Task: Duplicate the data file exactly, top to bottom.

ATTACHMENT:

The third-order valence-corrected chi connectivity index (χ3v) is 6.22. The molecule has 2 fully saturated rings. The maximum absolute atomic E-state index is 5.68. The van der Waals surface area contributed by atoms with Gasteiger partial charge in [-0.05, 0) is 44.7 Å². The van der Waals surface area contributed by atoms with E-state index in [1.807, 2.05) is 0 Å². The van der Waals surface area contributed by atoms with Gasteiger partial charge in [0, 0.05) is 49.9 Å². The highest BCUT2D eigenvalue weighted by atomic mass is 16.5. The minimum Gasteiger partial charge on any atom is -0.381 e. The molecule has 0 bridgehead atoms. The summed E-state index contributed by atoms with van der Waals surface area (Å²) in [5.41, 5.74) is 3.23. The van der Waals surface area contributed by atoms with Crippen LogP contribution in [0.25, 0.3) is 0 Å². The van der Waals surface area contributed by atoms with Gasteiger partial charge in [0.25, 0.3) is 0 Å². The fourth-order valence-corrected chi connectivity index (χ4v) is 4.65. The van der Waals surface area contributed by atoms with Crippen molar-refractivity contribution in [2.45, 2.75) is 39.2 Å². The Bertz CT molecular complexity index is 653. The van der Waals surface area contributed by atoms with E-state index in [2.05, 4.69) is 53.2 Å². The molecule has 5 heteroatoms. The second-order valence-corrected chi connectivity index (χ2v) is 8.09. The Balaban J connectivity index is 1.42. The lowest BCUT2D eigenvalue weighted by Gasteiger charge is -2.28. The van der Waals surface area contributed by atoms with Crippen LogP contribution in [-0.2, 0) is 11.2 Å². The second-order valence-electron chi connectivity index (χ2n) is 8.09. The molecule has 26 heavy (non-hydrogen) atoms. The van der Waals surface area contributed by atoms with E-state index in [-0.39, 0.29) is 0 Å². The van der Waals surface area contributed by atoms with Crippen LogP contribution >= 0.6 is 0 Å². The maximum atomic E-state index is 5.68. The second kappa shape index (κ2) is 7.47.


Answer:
The third-order valence-corrected chi connectivity index (χ3v) is 6.22. The molecule has 2 fully saturated rings. The maximum absolute atomic E-state index is 5.68. The van der Waals surface area contributed by atoms with Gasteiger partial charge in [-0.05, 0) is 44.7 Å². The van der Waals surface area contributed by atoms with E-state index in [1.807, 2.05) is 0 Å². The van der Waals surface area contributed by atoms with Gasteiger partial charge in [0, 0.05) is 49.9 Å². The highest BCUT2D eigenvalue weighted by atomic mass is 16.5. The minimum Gasteiger partial charge on any atom is -0.381 e. The molecule has 0 bridgehead atoms. The summed E-state index contributed by atoms with van der Waals surface area (Å²) in [5.41, 5.74) is 3.23. The van der Waals surface area contributed by atoms with Crippen LogP contribution in [0.25, 0.3) is 0 Å². The van der Waals surface area contributed by atoms with Gasteiger partial charge in [0.25, 0.3) is 0 Å². The fourth-order valence-corrected chi connectivity index (χ4v) is 4.65. The van der Waals surface area contributed by atoms with Crippen molar-refractivity contribution in [2.45, 2.75) is 39.2 Å². The Bertz CT molecular complexity index is 653. The van der Waals surface area contributed by atoms with E-state index in [2.05, 4.69) is 53.2 Å². The molecule has 5 heteroatoms. The second-order valence-corrected chi connectivity index (χ2v) is 8.09. The Balaban J connectivity index is 1.42. The lowest BCUT2D eigenvalue weighted by Gasteiger charge is -2.28. The van der Waals surface area contributed by atoms with Crippen LogP contribution in [-0.2, 0) is 11.2 Å². The second-order valence-electron chi connectivity index (χ2n) is 8.09. The molecule has 26 heavy (non-hydrogen) atoms. The van der Waals surface area contributed by atoms with E-state index in [-0.39, 0.29) is 0 Å². The van der Waals surface area contributed by atoms with Crippen LogP contribution >= 0.6 is 0 Å². The maximum atomic E-state index is 5.68. The second kappa shape index (κ2) is 7.47.